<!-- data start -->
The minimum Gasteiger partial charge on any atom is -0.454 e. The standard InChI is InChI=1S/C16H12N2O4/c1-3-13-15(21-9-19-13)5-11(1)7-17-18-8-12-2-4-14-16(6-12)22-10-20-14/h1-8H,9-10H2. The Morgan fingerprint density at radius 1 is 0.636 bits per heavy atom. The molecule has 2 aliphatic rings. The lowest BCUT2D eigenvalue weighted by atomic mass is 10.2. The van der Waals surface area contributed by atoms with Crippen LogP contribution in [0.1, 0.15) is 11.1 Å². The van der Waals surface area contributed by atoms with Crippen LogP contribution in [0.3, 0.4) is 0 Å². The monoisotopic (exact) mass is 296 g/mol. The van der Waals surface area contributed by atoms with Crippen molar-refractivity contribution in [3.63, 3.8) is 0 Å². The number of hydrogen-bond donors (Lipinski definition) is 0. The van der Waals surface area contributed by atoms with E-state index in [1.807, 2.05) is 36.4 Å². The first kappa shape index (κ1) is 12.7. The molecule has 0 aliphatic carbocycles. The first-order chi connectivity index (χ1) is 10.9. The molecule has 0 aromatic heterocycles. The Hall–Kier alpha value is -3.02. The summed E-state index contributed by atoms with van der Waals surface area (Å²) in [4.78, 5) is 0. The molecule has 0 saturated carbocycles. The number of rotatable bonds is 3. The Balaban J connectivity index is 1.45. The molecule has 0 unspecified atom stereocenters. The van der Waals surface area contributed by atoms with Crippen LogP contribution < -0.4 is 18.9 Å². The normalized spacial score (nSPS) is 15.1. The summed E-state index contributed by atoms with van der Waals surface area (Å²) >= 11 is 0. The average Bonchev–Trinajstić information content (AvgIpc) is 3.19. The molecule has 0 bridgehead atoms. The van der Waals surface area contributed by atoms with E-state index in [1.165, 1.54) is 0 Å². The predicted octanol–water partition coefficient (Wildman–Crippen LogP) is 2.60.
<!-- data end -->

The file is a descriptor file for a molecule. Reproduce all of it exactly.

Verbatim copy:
The minimum Gasteiger partial charge on any atom is -0.454 e. The standard InChI is InChI=1S/C16H12N2O4/c1-3-13-15(21-9-19-13)5-11(1)7-17-18-8-12-2-4-14-16(6-12)22-10-20-14/h1-8H,9-10H2. The Morgan fingerprint density at radius 1 is 0.636 bits per heavy atom. The molecule has 2 aliphatic rings. The lowest BCUT2D eigenvalue weighted by atomic mass is 10.2. The van der Waals surface area contributed by atoms with Crippen LogP contribution in [0.1, 0.15) is 11.1 Å². The van der Waals surface area contributed by atoms with Crippen LogP contribution in [0.3, 0.4) is 0 Å². The monoisotopic (exact) mass is 296 g/mol. The van der Waals surface area contributed by atoms with Crippen molar-refractivity contribution in [3.63, 3.8) is 0 Å². The number of hydrogen-bond donors (Lipinski definition) is 0. The van der Waals surface area contributed by atoms with E-state index in [1.807, 2.05) is 36.4 Å². The first kappa shape index (κ1) is 12.7. The molecule has 0 aliphatic carbocycles. The first-order chi connectivity index (χ1) is 10.9. The molecule has 0 aromatic heterocycles. The Hall–Kier alpha value is -3.02. The summed E-state index contributed by atoms with van der Waals surface area (Å²) in [4.78, 5) is 0. The molecule has 0 saturated carbocycles. The number of rotatable bonds is 3. The Balaban J connectivity index is 1.45. The molecule has 0 unspecified atom stereocenters. The van der Waals surface area contributed by atoms with Crippen LogP contribution < -0.4 is 18.9 Å². The normalized spacial score (nSPS) is 15.1. The summed E-state index contributed by atoms with van der Waals surface area (Å²) >= 11 is 0. The average Bonchev–Trinajstić information content (AvgIpc) is 3.19. The molecule has 0 bridgehead atoms. The van der Waals surface area contributed by atoms with E-state index in [1.165, 1.54) is 0 Å². The predicted octanol–water partition coefficient (Wildman–Crippen LogP) is 2.60.